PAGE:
torsemide (Demadex)

  • Pharmacy Author:
    Omudhome Ogbru, PharmD

    Dr. Ogbru received his Doctorate in Pharmacy from the University of the Pacific School of Pharmacy in 1995. He completed a Pharmacy Practice Residency at the University of Arizona/University Medical Center in 1996. He was a Professor of Pharmacy Practice and a Regional Clerkship Coordinator for the University of the Pacific School of Pharmacy from 1996-99.

  • Medical and Pharmacy Editor: Jay W. Marks, MD
    Jay W. Marks, MD

    Jay W. Marks, MD

    Jay W. Marks, MD, is a board-certified internist and gastroenterologist. He graduated from Yale University School of Medicine and trained in internal medicine and gastroenterology at UCLA/Cedars-Sinai Medical Center in Los Angeles.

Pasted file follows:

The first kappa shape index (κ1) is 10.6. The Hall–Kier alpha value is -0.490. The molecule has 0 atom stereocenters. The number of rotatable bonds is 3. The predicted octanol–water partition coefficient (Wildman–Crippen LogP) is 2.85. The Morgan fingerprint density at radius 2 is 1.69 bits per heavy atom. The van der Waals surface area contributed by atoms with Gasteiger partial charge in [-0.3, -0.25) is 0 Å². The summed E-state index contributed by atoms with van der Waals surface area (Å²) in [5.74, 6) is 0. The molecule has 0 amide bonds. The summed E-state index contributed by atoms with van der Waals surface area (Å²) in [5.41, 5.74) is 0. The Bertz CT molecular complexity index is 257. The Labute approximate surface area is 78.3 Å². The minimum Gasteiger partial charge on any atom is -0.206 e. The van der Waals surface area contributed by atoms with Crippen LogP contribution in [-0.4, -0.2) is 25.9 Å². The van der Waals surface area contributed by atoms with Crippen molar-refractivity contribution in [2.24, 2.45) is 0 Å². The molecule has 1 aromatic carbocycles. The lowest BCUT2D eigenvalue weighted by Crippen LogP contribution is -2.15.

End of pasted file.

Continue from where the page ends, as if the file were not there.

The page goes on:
What are the uses for torsemide?

This drug is prescribed by doctors to treat several diseases and conditions.

Who shouldn't take Demadex?

  • Patient's shouldn't take Demadex if they are allergic to it or to sulfonylureas to which it is related.
  • Don't take it if you aren't able to urinate.
  • Patients with liver disease with cirrhosis and ascites should use this drug with caution because sudden changes in fluid and electrolyte balance can cause hepatic coma.

Torsemide side effects

Potent medication like torsemide can cause low blood levels of potassium, magnesium, sodium, and calcium. Additionally, fluid losses may lead to dehydration. The symptoms of dehydration may include:

Possible side effects of this medication reported often include:

Possible serious side effects adverse effects include:

Ringing in the ears (tinnitus) and reversible hearing loss may occur.

Demadex can cause dehydration and loss of potassium and other electrolytes. Low potassium levels (hypokalemia) can cause abnormal heart beats especially in people with heart disease or those taking the medicine digoxin (Lanoxin). Levels of potassium and other electrolytes should be monitored during medical treatment with this medicine.

Medically Reviewed by a Doctor on 3/3/2017

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